FIREFIGHTERS in Bradford have been subject to more than 400 hoax emergency calls in the past three years.

West Yorkshire Fire & Rescue Service received 405 hoax 999 calls from the start of 2015 to the end of 2017, with the number of malicious calls rising by more than a third in 2017 from the previous year.

The call-outs have been on a range of bogus emergencies, including car fires, fire alarms, building fires and people being trapped following car crashes.

Pranksters making fake calls can face punishments of a fine up to £2,500 and up to 51 weeks’ imprisonment, or both.

The fire service has warned it takes the calls “very seriously” and said such calls could cause a serious risk to public safety.

Figures obtained through a Freedom of Information request made by the Telegraph & Argus showed people deliberately setting off fire alarms accounted for almost half of all hoax call-outs.

There were 179 false alarms, with the majority of these being fire call points that were activated maliciously.

The second most common type of hoax call was for fires in the open, which accounted for a quarter of call outs, followed by false reports of building fires.

The station which received the most hoax calls – 40% of all calls – was Bradford fire station in Leeds Road, followed by Shipley fire station, Fairweather Green, and Odsal.

Bradford received 162 calls over the past three years, more than three times the number received by Shipley with 51, and Fairweather Green with 49.

The streets with the most bogus call-outs in the past three years are spread across the district.

Crosley Wood Road in Bingley had the highest number of hoax call-outs, with 11. Nine were fire alarms being deliberately set off, and two were false reports of a building fire.

In Leaventhorpe Lane, Fairweather Green, there were six false calls: three fire alarms, two fires in the open, and one vehicle fire.

Six fire alarms were set off deliberately in both Bolton Road in Bradford and Sampson Street in Liversedge.

Chris Kirby, WYFRS area manager for service delivery, said: “Malicious calls pose a real risk to the public and we take them very seriously.

“When fire engines are sent out on blue lights unnecessarily, they simply are not available should a real emergency be happening elsewhere.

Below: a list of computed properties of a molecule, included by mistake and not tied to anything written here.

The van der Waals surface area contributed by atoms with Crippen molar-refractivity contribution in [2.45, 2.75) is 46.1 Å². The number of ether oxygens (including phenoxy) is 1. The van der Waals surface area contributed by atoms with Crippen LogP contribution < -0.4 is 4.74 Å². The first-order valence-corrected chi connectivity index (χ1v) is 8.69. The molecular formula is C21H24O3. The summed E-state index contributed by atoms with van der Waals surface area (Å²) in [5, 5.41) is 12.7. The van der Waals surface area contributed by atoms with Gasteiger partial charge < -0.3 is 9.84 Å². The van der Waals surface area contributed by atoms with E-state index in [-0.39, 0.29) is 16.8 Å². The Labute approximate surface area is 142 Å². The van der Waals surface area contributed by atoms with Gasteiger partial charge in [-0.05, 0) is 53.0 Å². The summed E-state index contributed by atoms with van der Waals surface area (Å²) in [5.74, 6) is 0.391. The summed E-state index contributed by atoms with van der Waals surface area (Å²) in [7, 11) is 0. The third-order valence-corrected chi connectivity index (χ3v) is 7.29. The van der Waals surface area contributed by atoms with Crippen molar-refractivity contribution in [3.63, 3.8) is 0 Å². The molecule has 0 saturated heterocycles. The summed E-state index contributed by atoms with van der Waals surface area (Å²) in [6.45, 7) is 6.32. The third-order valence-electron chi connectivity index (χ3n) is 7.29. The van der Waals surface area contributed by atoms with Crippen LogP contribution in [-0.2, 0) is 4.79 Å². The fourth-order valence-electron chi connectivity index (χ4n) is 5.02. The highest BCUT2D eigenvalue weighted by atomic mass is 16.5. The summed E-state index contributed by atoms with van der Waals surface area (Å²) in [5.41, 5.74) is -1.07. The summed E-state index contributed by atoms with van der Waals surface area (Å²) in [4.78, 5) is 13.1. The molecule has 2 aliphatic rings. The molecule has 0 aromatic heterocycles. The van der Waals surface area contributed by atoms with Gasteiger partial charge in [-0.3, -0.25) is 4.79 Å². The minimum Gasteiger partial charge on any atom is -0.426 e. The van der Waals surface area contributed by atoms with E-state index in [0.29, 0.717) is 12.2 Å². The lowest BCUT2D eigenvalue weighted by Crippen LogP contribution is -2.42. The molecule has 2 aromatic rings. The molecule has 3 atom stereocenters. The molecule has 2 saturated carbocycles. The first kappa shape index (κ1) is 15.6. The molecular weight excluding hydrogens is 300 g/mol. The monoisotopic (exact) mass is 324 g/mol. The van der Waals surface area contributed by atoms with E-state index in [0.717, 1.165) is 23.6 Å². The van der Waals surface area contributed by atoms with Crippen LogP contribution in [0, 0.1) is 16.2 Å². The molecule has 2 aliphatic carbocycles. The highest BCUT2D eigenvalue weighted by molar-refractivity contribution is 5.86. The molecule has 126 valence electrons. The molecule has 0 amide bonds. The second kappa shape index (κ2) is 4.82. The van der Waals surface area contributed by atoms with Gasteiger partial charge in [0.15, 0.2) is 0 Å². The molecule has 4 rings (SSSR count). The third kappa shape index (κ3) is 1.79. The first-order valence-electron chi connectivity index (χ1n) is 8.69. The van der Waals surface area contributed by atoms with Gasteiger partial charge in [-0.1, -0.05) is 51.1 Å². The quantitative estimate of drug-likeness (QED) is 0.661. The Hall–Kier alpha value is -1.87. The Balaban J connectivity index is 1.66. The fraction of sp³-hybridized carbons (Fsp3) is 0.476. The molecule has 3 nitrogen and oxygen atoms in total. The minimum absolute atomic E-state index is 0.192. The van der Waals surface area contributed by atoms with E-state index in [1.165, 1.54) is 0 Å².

“Critically, if our fire crews are responding to a false call, trying to find the location of an incident that is not real, this will potentially have devastating consequences if a real emergency is occurring in the same area and the fire engine is busy trying to find an incident that doesn’t exist.

“If the real emergency involves someone trapped in a house fire then this demonstrates how serious it could be, as another fire engine or engines will have to be sent from the next closest fire station which will delay the arrival of firefighters.

“Control room operators, who take 999 calls, are trained to spot signs of hoax calls and challenge the caller to determine if it is a real emergency.

“Often their questioning quickly identifies a hoax call and fire engines will not be deployed.

“This reduces the strain that hoax calls have on the service, however one hoax call is still one too many.

“We are mindful that they add an extra unwelcome element of stress to what are already stressful jobs for fire service personnel.

“The brigade tackles pranksters by working alongside police and mobile phone providers and can request mobile phone companies to disconnect the phone of a malicious caller.

“Anyone who thinks that it is funny to make a hoax call should think twice as one day it might be themselves or their family that could need us.”

The fire service also confirmed that it did not blacklist any areas with a high rate of hoax calls and would always attend a call if it suspected there was an emergency.

David Williams, chair of the Yorkshire and Humber Fire Brigades Union, said the numbers were “very worrying”.

He said: “The number of firefighters available for calls has vastly reduced in recent years.

“To see hoax calls increase is very worrying. If we are stretched chasing hoax calls it will put more people at risk.”

Mr Williams said that 999 phone staff had got better at challenging hoax callers, but the best way to reduce the numbers would be through community engagement.

“We need firefighters on the ground telling people about the dangers of hoax calls, but we do not have the resources.

“Everything we can do we are doing, but it’s feet on the ground that we need and without investment that won’t happen.”

More serious false call-outs included 64 reports of building fires, three of people on fire, 18 of vehicle fires, seven reports of people trapped after road traffic collisions, one of a large animal needing rescuing, and three of rescues from entrapment.